While this Swimming journey was taking place with all the inherent technical and arena-skill challenges, so other elements of the week threw up on-going challenges e.g. she was learning a full Discus turn; she was continuing to learn the foundations of her running mechanics; she was learning new types of Squat, Lunge, Pull, Push, Brace, Rotate, Hinge and Landing; she was experiencing different loads and speeds of many of these. Some were presented as puzzles to solve while others followed a load progression stimulus. Every one of these challenges became a mini-journey of discovery/learning and performance break-throughs. For example, she would choose the Chin challenge for the week where she chose the grip and the repetition aim and then went out to get a personal best. We used the phrase ‘win or learn’ so if she failed to reach the standard she set she would try to find the solution herself by progressing or regressing the activity in some way. I would try not to keep on solving the problem for her (no matter how I was bursting to give her the solution) but would give her ideas from which to choose (my clumsy ‘guided discovery’ attempt).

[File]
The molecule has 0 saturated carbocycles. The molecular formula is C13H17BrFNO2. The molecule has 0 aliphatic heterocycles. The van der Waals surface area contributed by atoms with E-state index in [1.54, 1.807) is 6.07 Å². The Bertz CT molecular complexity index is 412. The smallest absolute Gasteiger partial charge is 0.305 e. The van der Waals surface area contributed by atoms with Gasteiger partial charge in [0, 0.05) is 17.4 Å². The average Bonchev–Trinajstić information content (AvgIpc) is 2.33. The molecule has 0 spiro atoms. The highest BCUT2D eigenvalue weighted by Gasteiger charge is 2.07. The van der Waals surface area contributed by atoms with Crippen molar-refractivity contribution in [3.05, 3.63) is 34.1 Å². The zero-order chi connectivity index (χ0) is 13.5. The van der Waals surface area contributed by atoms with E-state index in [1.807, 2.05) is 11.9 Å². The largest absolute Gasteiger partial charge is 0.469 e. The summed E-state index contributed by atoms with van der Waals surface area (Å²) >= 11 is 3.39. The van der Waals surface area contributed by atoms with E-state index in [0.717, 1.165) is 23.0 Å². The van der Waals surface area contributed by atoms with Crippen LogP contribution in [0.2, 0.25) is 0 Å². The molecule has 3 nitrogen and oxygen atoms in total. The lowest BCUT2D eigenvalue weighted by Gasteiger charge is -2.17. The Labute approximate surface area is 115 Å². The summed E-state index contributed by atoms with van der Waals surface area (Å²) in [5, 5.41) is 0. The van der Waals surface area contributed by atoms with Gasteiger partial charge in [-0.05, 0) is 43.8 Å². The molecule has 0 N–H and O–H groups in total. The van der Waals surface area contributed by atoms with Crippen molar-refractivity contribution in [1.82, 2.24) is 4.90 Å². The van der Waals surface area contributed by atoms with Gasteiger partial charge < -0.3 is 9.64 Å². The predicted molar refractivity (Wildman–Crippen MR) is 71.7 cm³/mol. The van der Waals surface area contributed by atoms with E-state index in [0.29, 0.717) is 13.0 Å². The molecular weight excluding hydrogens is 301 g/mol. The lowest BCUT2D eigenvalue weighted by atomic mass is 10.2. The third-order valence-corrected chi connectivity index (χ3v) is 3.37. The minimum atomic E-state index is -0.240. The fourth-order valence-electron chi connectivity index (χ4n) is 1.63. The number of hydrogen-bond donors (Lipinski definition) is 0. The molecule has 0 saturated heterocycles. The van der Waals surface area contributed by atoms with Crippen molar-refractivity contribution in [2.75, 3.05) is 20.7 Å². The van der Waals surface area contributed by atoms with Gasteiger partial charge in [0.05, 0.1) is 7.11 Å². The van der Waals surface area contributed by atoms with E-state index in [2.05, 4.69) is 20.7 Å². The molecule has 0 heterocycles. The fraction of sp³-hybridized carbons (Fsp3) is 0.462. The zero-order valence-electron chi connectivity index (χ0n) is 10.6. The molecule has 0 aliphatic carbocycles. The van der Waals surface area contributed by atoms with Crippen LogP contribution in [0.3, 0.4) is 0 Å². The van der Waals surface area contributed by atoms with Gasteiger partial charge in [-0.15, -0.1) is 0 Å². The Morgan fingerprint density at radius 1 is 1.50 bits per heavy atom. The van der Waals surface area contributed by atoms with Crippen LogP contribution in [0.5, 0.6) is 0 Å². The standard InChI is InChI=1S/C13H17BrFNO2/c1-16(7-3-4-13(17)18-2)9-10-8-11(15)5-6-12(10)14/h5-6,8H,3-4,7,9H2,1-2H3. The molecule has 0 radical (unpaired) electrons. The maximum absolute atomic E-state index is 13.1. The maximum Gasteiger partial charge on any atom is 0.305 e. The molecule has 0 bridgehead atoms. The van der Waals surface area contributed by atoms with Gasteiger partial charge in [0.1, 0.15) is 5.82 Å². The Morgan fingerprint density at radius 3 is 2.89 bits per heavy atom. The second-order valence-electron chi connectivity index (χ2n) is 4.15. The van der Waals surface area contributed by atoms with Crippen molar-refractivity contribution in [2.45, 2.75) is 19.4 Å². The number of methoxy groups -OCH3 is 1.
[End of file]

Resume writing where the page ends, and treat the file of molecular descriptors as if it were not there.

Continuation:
Of course, all the sessions were written in pencil. Every day she would arrive in a different frame of mind or at a different level of readiness because at 11 the world throws different pressures and experiences at you daily. If she was up earlier in the morning for violin practice (Yep, she does that as well) she will be a little more fatigued by the end of the day. If she plays hard ‘Tiggy’ with her mates at recess on a hot day she will be more tired for training. While I had a good idea when to back the load off on these days, I also knew that variety would act as a stimulus. If the session was ‘different’ she could often overcome some of this fatigue and keep progressing her adaptation. An example of this was an ‘elastic’ session in her back-yard pool. Rather than travelling to a 50m or 25m pool she would stay at home and be attached to strong elastic around her waist and do the session. I kept an appropriate pull on the elastic, and she had to do a variety of activities e.g. short and long recovery races for 33secs Freestyle or 39secs Backstroke. After a rest she might reduce the time by 2 seconds and repeat in a ‘down-the-clock’ manner e.g. 33sec-31sec-29sec-27sec. After a worthwhile rest she might then try to go ‘up-the-clock’. Other sessions saw her using a number of strokes as the load e.g. Backstroke flat-out for 40 strokes, then 38, then 36, then 34, then 32, etc. This variety seemed to act as a stimulus that then allowed her technical and physiological load to be achieved and then progressed. Variety – Progression – Precision was the order of the day. She seldom went more than 400m in each of these sessions, but they were VERY fast (and very enjoyable for her).